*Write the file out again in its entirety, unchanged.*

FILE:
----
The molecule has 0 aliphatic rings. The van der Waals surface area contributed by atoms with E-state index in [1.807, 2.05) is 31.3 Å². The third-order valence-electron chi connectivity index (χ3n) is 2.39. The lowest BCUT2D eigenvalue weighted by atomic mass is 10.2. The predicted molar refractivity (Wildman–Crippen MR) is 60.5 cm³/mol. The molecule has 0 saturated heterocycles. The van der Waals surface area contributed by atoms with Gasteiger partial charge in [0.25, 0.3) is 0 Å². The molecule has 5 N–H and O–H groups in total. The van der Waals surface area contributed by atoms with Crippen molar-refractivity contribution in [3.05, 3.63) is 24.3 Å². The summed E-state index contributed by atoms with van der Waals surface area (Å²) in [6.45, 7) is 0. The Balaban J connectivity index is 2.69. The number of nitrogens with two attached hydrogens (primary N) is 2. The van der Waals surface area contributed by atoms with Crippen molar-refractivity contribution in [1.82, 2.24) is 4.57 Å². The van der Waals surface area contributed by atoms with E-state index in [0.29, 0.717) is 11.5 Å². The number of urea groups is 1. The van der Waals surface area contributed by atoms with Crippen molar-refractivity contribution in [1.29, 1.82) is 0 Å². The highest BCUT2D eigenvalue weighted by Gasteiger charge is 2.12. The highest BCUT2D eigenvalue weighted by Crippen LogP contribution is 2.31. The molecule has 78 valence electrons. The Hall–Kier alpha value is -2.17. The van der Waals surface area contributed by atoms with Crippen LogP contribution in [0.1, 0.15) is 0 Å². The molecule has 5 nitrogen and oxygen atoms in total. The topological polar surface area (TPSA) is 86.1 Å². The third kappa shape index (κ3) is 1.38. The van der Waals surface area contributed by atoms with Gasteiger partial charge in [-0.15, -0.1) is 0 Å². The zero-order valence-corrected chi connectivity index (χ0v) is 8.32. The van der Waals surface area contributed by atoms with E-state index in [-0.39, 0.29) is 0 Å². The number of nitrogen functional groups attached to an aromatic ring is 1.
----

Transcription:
The molecule has 0 aliphatic rings. The van der Waals surface area contributed by atoms with E-state index in [1.807, 2.05) is 31.3 Å². The third-order valence-electron chi connectivity index (χ3n) is 2.39. The lowest BCUT2D eigenvalue weighted by atomic mass is 10.2. The predicted molar refractivity (Wildman–Crippen MR) is 60.5 cm³/mol. The molecule has 0 saturated heterocycles. The van der Waals surface area contributed by atoms with Gasteiger partial charge in [0.25, 0.3) is 0 Å². The molecule has 5 N–H and O–H groups in total. The van der Waals surface area contributed by atoms with Crippen molar-refractivity contribution in [3.05, 3.63) is 24.3 Å². The summed E-state index contributed by atoms with van der Waals surface area (Å²) in [6.45, 7) is 0. The Balaban J connectivity index is 2.69. The number of nitrogens with two attached hydrogens (primary N) is 2. The van der Waals surface area contributed by atoms with Crippen molar-refractivity contribution in [1.82, 2.24) is 4.57 Å². The van der Waals surface area contributed by atoms with E-state index in [0.29, 0.717) is 11.5 Å². The number of urea groups is 1. The van der Waals surface area contributed by atoms with Crippen molar-refractivity contribution in [1.29, 1.82) is 0 Å². The highest BCUT2D eigenvalue weighted by Gasteiger charge is 2.12. The highest BCUT2D eigenvalue weighted by Crippen LogP contribution is 2.31. The molecule has 78 valence electrons. The Hall–Kier alpha value is -2.17. The van der Waals surface area contributed by atoms with Crippen LogP contribution in [0.1, 0.15) is 0 Å². The molecule has 5 nitrogen and oxygen atoms in total. The topological polar surface area (TPSA) is 86.1 Å². The third kappa shape index (κ3) is 1.38. The van der Waals surface area contributed by atoms with Gasteiger partial charge in [-0.15, -0.1) is 0 Å². The zero-order valence-corrected chi connectivity index (χ0v) is 8.32. The van der Waals surface area contributed by atoms with E-state index in [-0.39, 0.29) is 0 Å². The number of nitrogen functional groups attached to an aromatic ring is 1.